In wandering loveliness. He leaves a white
Unbroken glory, a gathered radiance,
A width, a shining peace, under the night.[1]

The remoteness and impersonality of this sadness, with the wide horizon and unifying candour, compel our deepest welcome. The effort to startle, allure, or amuse has vanished. No doubt the devotion to England, dwelt on in the other sonnets of the 1914 sequence, won more of the praise; but some who acutely felt his charm were conscious of a falsetto emphasis in those efforts to say the right thing at the right moment, although his death had doubled their appeal.

Poems demand to be read aloud by someone who has instinctive sympathy for the pace, tone and address proper to each. For many the interest must at first, and perhaps long, lie in the mental attitude revealed. Nor is this attitude a small or insignificant part of the impression which ought to be made by poetry—the most perfect speech of man, as it has been called—that is, the utterance to which the greatest number of his faculties combined in harmonious balance contribute. The way the speaker has borne himself, and the way he now confronts the world, must influence this harmony profoundly. His words betray his past and present to those whose attention is sufficiently continuous and searching, by indices that lie around and beyond the mere meaning of the sentences used—indices gleaned from their interplay and the degree in which each alters and defines the whole sense, as much as from the melody of the words or the rhythm of their just enunciation. This aroma, which arises from the organism of the meaning, translators can often convey to other nations; for the beauties of diction and rhythm, many among those who speak the same tongue should accept the verdict of trained appreciators. Now melody and rhythm often engross trained apprehension, and the less learned may therefore be more ready to note the grave drift of wonder which flows beneath the playful, indulged and indulgent surface of Brooke's art, than were his æsthetic admirers. Those eyes which gaze out from behind his poems have been fascinated by the contrast between the momentousness of life to us, and our strangely casual relation to its vast movement, which is not at all suited to nourish our hopes of divining the whole truth. Those eyes seem to dance; for has not methodic inquiry begun to reconsider what it had denounced as entirely fabulous? Death's door, which Spencer, Renan and Nietzsche regarded as finally closed, is well-nigh ajar once more. Brooke's amused alertness is like that of a child who watches a door emphatically closed upon a cupboard declared to be empty by grown-up assurance; it creaks, and mysteriously seems to stir; other little boys and girls, his playmates, pay scant attention to its unaccountable behaviour. He himself thinks he has seen that the cupboard was vacant, and yet, in spite of himself, is fascinated by the possibility of a ghostly opener. Smiling over his own fancies, Brooke seems to have sat half abstracted at a pleasure party till the outbreak of war. He immediately volunteered, though delicate and but recently returned from a voyage across America and through the Pacific Islands in search of health—health which finally failed him before he had struck a blow or fired a shot, though he had been to Antwerp with the naval expedition.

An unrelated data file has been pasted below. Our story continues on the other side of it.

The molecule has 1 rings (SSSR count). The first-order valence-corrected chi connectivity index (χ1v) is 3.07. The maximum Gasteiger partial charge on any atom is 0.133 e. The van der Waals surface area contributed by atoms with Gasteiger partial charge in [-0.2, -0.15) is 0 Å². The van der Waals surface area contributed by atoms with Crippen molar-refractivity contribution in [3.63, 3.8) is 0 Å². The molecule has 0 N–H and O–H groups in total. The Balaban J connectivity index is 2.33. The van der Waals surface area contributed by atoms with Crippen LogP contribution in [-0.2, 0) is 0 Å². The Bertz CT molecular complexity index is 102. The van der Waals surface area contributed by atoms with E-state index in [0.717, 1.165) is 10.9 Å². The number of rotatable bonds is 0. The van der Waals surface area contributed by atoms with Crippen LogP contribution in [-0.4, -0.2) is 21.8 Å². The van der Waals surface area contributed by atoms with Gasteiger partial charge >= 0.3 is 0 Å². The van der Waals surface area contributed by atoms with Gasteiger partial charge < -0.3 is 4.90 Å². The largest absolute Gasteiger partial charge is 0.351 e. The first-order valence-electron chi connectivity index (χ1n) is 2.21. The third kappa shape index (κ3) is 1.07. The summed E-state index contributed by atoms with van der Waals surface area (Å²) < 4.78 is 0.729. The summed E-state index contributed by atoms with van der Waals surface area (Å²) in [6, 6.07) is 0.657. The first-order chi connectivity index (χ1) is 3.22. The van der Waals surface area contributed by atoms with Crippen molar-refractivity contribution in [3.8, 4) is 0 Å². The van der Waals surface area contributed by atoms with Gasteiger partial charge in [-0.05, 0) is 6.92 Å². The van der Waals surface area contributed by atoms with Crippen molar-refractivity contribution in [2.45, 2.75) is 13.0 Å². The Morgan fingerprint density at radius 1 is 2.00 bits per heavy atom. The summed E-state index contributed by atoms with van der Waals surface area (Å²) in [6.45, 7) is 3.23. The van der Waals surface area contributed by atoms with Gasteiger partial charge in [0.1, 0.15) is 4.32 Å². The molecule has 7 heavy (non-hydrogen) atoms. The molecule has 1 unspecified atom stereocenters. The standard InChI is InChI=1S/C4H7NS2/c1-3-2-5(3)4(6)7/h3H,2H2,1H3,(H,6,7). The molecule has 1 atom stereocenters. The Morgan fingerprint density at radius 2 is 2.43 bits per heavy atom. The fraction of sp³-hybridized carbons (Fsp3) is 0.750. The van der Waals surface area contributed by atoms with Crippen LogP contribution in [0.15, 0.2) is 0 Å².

To-day he stands with Julian Grenfell, as I see them through their work, in attitudes that suggest statues more worthy of the acropolis of the supreme city than any of those which the public figures of these times have yet assumed. What is done is always faulty, but what is intended may sometimes be divinely fair; and early death leaves this untampered with. Finely wrought bronze, these youths and their peers from other lands stand in that lofty garden above the ideal town, listening to their "friends" the trees. At their feet children play on the grass, and young girls crumble bread to lure doves down from the heroic shoulders; while for the men who glance at them in passing the inspiration of their bearing is all that remains of the Great War. The ardent Grenfell leaps forward; Brooke with smiling grace escapes from the uncomfortable admiration of a bygone age—both bent on grasping by the hand their new and best friend, Death.

  1. Quotations by permission of Brooke's literary representative, E. Marsh, Esq.